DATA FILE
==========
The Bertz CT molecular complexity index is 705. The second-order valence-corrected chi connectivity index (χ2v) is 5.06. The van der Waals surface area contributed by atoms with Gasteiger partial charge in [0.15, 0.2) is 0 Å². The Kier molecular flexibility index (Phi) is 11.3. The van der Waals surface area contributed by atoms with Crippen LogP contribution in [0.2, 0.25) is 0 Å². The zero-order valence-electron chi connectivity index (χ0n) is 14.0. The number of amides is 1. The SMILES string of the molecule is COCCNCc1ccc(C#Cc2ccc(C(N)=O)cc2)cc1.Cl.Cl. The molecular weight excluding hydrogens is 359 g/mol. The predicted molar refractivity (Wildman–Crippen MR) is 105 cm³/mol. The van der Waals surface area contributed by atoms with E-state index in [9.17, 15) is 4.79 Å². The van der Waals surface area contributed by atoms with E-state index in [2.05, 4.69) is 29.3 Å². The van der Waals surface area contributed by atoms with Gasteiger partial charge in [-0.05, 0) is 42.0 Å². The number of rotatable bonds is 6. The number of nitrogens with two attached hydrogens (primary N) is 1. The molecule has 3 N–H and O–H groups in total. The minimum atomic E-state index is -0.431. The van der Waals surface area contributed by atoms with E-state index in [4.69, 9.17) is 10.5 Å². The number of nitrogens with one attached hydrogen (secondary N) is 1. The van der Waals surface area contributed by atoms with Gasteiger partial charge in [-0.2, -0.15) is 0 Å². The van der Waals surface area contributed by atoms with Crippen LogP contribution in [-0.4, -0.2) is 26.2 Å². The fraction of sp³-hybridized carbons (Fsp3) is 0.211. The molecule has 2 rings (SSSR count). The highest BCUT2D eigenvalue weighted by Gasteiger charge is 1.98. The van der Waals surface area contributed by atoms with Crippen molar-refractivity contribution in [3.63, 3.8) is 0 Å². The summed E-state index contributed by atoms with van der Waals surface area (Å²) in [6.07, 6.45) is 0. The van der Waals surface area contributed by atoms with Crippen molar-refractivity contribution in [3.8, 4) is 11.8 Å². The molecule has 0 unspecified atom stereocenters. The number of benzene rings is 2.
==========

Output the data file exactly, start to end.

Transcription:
The Bertz CT molecular complexity index is 705. The second-order valence-corrected chi connectivity index (χ2v) is 5.06. The van der Waals surface area contributed by atoms with Gasteiger partial charge in [0.15, 0.2) is 0 Å². The Kier molecular flexibility index (Phi) is 11.3. The van der Waals surface area contributed by atoms with Crippen LogP contribution in [0.2, 0.25) is 0 Å². The zero-order valence-electron chi connectivity index (χ0n) is 14.0. The number of amides is 1. The SMILES string of the molecule is COCCNCc1ccc(C#Cc2ccc(C(N)=O)cc2)cc1.Cl.Cl. The molecular weight excluding hydrogens is 359 g/mol. The predicted molar refractivity (Wildman–Crippen MR) is 105 cm³/mol. The van der Waals surface area contributed by atoms with E-state index in [9.17, 15) is 4.79 Å². The van der Waals surface area contributed by atoms with E-state index in [2.05, 4.69) is 29.3 Å². The van der Waals surface area contributed by atoms with Gasteiger partial charge in [-0.05, 0) is 42.0 Å². The number of rotatable bonds is 6. The number of nitrogens with two attached hydrogens (primary N) is 1. The molecule has 3 N–H and O–H groups in total. The minimum atomic E-state index is -0.431. The van der Waals surface area contributed by atoms with E-state index in [4.69, 9.17) is 10.5 Å². The number of nitrogens with one attached hydrogen (secondary N) is 1. The van der Waals surface area contributed by atoms with Gasteiger partial charge in [-0.2, -0.15) is 0 Å². The van der Waals surface area contributed by atoms with Crippen LogP contribution in [-0.4, -0.2) is 26.2 Å². The fraction of sp³-hybridized carbons (Fsp3) is 0.211. The molecule has 2 rings (SSSR count). The highest BCUT2D eigenvalue weighted by Gasteiger charge is 1.98. The van der Waals surface area contributed by atoms with Crippen molar-refractivity contribution in [3.63, 3.8) is 0 Å². The summed E-state index contributed by atoms with van der Waals surface area (Å²) in [6.07, 6.45) is 0. The van der Waals surface area contributed by atoms with Crippen molar-refractivity contribution in [3.8, 4) is 11.8 Å². The molecule has 0 unspecified atom stereocenters. The number of benzene rings is 2.